Work starts on clearing disused railway line
WORK has started on clearing part of Portishead's disused railway line.
North Somerset Council has appointed contractors to start cutting back vegetation a section of the three miles of the track it owns in the town.
The work involves cutting back vegetation to gain access to the track bed and to bridges and culverts.
The work is being done ahead of the bird nesting season, to allow surveyors to then move in and check the line and the surrounding ground.
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Inspections will also be carried out to identify any wildlife which may be living in the area and check whether there are any rare species.
North Somerset Council spokesman Richard Turner said: "These partial works need to be done now so we can establish a more detailed design of the scope and estimated cost of works that would be required on this section of the rail line, if the passenger railway project is to proceed.
"Ecology surveys have been undertaken, which have identified a range of wildlife and protected species on the land. Because of this, the clearance work is being carried out under the supervision of a qualified ecologist."
The work is expected to take several weeks to complete.
The council hopes that if Government funding is secured, passenger trains could be running from Portishead again by 2017.
North Somerset Council executive member for strategic planning and transport, Elfan Ap Rees, said: "We will not be clearing the whole line. Once the clearing work is done then we can move ahead with the next step of surveying the site."
The Department for Transport is expected to make an announcement on funding later this year.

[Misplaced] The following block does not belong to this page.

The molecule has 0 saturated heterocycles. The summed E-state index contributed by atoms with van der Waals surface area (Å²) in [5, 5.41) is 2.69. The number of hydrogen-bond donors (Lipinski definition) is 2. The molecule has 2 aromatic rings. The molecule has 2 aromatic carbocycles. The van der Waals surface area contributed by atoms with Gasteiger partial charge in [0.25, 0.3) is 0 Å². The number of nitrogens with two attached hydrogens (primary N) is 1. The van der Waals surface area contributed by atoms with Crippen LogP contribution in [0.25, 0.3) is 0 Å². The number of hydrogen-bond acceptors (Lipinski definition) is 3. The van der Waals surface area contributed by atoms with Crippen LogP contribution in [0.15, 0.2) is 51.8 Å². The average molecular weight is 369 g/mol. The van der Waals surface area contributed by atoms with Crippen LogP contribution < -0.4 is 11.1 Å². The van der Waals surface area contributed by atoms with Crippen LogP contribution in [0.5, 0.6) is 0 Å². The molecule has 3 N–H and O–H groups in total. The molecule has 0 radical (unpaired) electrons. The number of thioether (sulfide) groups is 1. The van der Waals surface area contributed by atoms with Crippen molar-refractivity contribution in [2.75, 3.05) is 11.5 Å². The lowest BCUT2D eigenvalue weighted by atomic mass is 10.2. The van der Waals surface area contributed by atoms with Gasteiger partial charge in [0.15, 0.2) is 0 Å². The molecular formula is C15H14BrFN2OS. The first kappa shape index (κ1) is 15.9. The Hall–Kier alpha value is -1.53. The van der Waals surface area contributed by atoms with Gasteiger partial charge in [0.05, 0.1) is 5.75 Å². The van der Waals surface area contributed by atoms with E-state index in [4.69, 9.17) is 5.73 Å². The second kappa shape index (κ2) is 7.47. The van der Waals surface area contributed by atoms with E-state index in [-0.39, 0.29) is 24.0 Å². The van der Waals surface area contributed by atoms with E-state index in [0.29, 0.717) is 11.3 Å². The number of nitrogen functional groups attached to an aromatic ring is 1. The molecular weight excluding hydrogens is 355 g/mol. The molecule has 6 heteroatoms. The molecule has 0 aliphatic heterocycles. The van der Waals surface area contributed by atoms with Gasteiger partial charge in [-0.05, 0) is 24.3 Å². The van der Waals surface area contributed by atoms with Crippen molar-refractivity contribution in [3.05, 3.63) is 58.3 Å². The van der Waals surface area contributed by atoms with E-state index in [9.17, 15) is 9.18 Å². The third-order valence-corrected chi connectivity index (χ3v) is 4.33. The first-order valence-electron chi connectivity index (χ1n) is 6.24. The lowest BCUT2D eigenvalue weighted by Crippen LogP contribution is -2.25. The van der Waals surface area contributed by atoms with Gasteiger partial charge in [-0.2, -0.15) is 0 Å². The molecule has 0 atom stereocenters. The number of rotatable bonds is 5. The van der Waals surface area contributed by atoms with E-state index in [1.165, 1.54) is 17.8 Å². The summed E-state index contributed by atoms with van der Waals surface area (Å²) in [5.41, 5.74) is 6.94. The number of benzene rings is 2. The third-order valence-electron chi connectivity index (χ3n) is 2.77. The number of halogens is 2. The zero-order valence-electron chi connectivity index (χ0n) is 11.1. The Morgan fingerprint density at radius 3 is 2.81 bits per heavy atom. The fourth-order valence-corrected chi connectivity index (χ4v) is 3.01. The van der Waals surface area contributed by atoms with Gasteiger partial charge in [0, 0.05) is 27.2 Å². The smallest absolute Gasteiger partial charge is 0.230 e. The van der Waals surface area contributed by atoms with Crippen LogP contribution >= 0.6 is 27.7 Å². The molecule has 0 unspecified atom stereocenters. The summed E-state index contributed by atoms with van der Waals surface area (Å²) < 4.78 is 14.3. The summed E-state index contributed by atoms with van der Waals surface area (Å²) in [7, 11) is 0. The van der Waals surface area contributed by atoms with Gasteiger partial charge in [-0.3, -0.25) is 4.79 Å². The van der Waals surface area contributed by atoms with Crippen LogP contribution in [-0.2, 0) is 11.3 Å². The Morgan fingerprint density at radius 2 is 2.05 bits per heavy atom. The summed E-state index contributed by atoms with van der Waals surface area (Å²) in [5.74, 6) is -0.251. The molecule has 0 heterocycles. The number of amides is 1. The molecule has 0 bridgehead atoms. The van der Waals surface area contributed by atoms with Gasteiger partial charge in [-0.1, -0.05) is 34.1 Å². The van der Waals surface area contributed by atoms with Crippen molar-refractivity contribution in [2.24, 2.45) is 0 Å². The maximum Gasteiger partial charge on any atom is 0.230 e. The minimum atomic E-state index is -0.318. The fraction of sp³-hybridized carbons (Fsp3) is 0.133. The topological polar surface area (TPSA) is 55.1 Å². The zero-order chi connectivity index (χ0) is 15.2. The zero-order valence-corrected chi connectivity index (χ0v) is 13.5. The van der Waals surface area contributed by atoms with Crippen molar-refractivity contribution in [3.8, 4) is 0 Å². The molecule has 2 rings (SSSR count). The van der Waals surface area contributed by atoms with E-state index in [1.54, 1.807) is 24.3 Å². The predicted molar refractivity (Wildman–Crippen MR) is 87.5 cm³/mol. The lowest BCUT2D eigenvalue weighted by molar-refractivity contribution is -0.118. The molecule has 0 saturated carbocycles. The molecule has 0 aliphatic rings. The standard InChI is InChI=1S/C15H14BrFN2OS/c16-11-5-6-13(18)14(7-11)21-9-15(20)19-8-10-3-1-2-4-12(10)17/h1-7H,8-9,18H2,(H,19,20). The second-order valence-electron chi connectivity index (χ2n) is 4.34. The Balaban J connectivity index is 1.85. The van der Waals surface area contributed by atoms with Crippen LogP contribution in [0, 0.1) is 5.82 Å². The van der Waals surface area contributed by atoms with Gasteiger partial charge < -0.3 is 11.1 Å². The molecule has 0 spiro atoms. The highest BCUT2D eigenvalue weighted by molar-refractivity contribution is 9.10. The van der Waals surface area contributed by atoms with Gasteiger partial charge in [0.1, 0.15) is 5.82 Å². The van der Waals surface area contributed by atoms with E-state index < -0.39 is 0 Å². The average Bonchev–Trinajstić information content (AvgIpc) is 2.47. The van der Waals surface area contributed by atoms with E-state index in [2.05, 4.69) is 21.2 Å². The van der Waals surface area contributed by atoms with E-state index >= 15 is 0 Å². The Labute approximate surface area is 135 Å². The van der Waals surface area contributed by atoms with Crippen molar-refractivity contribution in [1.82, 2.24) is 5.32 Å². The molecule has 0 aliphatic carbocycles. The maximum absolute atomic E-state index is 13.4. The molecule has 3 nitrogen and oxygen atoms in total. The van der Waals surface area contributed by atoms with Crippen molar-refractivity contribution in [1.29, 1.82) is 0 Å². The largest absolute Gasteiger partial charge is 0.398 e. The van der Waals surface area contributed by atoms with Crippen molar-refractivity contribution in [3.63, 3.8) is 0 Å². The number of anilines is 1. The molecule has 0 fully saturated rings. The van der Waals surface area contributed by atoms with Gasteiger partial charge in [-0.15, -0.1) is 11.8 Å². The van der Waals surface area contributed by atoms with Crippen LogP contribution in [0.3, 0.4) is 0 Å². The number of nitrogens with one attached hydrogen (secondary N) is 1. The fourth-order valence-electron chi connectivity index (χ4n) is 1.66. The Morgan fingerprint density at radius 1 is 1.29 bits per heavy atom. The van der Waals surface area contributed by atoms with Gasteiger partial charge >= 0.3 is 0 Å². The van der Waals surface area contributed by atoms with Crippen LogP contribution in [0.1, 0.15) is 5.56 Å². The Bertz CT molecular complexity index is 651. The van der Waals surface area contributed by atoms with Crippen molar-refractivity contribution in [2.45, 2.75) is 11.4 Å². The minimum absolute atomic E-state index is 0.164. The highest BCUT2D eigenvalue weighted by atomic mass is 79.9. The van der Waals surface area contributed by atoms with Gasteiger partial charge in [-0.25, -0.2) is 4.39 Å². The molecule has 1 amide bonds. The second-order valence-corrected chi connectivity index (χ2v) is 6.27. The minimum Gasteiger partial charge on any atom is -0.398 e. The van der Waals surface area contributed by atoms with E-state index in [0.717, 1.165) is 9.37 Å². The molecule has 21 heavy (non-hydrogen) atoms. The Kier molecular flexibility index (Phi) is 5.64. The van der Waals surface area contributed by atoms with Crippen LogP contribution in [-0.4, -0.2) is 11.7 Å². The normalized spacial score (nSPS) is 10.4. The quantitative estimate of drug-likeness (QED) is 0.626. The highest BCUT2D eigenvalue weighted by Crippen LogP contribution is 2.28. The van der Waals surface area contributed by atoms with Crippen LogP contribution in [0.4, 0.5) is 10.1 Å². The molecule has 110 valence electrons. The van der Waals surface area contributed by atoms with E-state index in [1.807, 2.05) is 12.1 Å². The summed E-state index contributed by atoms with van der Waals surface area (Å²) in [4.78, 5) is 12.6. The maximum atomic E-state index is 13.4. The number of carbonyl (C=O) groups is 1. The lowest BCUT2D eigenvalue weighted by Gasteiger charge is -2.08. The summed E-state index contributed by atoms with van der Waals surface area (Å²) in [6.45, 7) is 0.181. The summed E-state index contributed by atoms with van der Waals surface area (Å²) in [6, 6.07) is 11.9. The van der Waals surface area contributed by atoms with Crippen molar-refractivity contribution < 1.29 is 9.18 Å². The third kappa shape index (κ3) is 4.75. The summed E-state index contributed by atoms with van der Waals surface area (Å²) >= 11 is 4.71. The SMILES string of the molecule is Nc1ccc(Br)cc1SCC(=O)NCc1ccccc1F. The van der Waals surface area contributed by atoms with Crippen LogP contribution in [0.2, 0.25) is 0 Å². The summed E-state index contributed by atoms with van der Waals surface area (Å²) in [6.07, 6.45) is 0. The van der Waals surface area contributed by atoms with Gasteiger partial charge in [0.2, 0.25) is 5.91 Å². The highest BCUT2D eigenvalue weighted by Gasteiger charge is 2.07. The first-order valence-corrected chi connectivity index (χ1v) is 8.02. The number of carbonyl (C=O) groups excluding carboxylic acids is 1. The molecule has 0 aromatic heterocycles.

The revival of the Portishead rail line is part of plans to create a Greater Bristol Metro network, re-opening existing track and old stations to ease congestion on the Bristol area's roads.
To reopen the line three miles of redundant track between Portishead and Portbury, purchased by North Somerset several years ago to protect it, would have to be relaid and a new station built.
A new road bridge would need to be built over the railway at Quays Avenue in Portishead, with land at Harbour Road already earmarked as a station site.
About £10 million would have to be spent on upgrading a six-mile section of the track between Portbury and Parson Street station in Bedminster, as currently it is not of a good enough standard to run passenger services.
Further work is also needed at Pill tunnel to improve drainage and lines.
If the project is successful and the line reopened, it could cut gridlock on the Portbury Hundred, the main road out of Portishead. A study in 2010 estimated that rush hour travel time from Portishead to Bristol could be cut from an hour by road to 17 minutes by train.
Brunel first proposed the line in 1839. It was built by the Bristol and Portishead Pier and Railway Company and opened in 1867. It was closed to passengers in September 1964 and freight in 1981 and lay unused, apart from occasional steam specials, until the freight line to Royal Portbury Dock reopened in 2002.